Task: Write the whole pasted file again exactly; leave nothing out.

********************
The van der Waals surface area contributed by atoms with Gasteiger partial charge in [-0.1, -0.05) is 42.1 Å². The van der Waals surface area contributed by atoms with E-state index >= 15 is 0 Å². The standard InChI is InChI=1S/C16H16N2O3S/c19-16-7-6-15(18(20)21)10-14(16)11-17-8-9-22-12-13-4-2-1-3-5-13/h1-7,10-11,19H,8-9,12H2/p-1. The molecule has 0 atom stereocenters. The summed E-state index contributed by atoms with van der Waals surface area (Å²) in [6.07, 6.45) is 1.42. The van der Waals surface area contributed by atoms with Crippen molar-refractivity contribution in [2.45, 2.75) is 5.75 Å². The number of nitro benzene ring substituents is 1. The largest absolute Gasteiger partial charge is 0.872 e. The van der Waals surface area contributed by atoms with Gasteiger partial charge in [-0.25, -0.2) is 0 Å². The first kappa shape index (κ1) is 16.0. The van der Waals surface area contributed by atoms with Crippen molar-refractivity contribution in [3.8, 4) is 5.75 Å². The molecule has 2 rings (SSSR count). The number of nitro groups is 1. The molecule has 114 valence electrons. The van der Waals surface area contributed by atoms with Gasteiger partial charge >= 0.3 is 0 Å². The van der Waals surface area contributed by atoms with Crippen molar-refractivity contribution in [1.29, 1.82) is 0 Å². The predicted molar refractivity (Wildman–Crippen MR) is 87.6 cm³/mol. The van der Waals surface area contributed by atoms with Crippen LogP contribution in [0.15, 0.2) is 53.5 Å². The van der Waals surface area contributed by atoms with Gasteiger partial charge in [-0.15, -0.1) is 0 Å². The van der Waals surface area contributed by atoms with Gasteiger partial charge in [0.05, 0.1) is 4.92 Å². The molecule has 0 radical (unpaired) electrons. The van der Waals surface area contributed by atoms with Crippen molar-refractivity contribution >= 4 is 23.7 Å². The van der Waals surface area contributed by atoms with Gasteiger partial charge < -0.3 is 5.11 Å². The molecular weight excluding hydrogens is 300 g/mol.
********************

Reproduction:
The van der Waals surface area contributed by atoms with Gasteiger partial charge in [-0.1, -0.05) is 42.1 Å². The van der Waals surface area contributed by atoms with E-state index >= 15 is 0 Å². The standard InChI is InChI=1S/C16H16N2O3S/c19-16-7-6-15(18(20)21)10-14(16)11-17-8-9-22-12-13-4-2-1-3-5-13/h1-7,10-11,19H,8-9,12H2/p-1. The molecule has 0 atom stereocenters. The summed E-state index contributed by atoms with van der Waals surface area (Å²) in [6.07, 6.45) is 1.42. The van der Waals surface area contributed by atoms with Crippen molar-refractivity contribution in [2.45, 2.75) is 5.75 Å². The number of nitro benzene ring substituents is 1. The largest absolute Gasteiger partial charge is 0.872 e. The van der Waals surface area contributed by atoms with Gasteiger partial charge in [-0.25, -0.2) is 0 Å². The first kappa shape index (κ1) is 16.0. The van der Waals surface area contributed by atoms with Crippen molar-refractivity contribution in [3.8, 4) is 5.75 Å². The molecule has 2 rings (SSSR count). The number of nitro groups is 1. The molecule has 114 valence electrons. The van der Waals surface area contributed by atoms with Gasteiger partial charge >= 0.3 is 0 Å². The van der Waals surface area contributed by atoms with Crippen molar-refractivity contribution in [1.29, 1.82) is 0 Å². The predicted molar refractivity (Wildman–Crippen MR) is 87.6 cm³/mol. The van der Waals surface area contributed by atoms with Crippen LogP contribution in [0.15, 0.2) is 53.5 Å². The van der Waals surface area contributed by atoms with Gasteiger partial charge in [-0.15, -0.1) is 0 Å². The van der Waals surface area contributed by atoms with Gasteiger partial charge in [0.05, 0.1) is 4.92 Å². The molecule has 0 radical (unpaired) electrons. The van der Waals surface area contributed by atoms with Crippen molar-refractivity contribution >= 4 is 23.7 Å². The van der Waals surface area contributed by atoms with Gasteiger partial charge < -0.3 is 5.11 Å². The molecular weight excluding hydrogens is 300 g/mol.